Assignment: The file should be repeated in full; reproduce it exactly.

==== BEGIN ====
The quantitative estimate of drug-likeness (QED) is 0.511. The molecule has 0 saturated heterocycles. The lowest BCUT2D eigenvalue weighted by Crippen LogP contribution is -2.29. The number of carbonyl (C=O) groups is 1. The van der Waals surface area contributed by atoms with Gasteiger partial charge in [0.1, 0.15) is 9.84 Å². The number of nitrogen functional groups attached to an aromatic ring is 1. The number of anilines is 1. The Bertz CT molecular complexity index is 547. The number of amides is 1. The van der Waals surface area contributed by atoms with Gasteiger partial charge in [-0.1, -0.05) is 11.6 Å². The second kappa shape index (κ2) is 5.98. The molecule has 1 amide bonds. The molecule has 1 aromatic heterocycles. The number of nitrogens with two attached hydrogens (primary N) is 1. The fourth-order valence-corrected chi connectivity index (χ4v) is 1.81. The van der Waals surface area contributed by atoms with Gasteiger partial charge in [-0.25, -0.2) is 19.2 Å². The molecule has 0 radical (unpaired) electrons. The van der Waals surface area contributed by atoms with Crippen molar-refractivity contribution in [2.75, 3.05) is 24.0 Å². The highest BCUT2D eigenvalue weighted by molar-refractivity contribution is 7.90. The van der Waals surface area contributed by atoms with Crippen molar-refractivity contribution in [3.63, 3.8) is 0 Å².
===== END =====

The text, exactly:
The quantitative estimate of drug-likeness (QED) is 0.511. The molecule has 0 saturated heterocycles. The lowest BCUT2D eigenvalue weighted by Crippen LogP contribution is -2.29. The number of carbonyl (C=O) groups is 1. The van der Waals surface area contributed by atoms with Gasteiger partial charge in [0.1, 0.15) is 9.84 Å². The number of nitrogen functional groups attached to an aromatic ring is 1. The number of anilines is 1. The Bertz CT molecular complexity index is 547. The number of amides is 1. The van der Waals surface area contributed by atoms with Gasteiger partial charge in [-0.1, -0.05) is 11.6 Å². The second kappa shape index (κ2) is 5.98. The molecule has 1 amide bonds. The molecule has 1 aromatic heterocycles. The number of nitrogens with two attached hydrogens (primary N) is 1. The fourth-order valence-corrected chi connectivity index (χ4v) is 1.81. The van der Waals surface area contributed by atoms with Gasteiger partial charge in [-0.25, -0.2) is 19.2 Å². The molecule has 0 radical (unpaired) electrons. The van der Waals surface area contributed by atoms with Crippen molar-refractivity contribution in [2.75, 3.05) is 24.0 Å². The highest BCUT2D eigenvalue weighted by molar-refractivity contribution is 7.90. The van der Waals surface area contributed by atoms with Crippen molar-refractivity contribution in [3.63, 3.8) is 0 Å².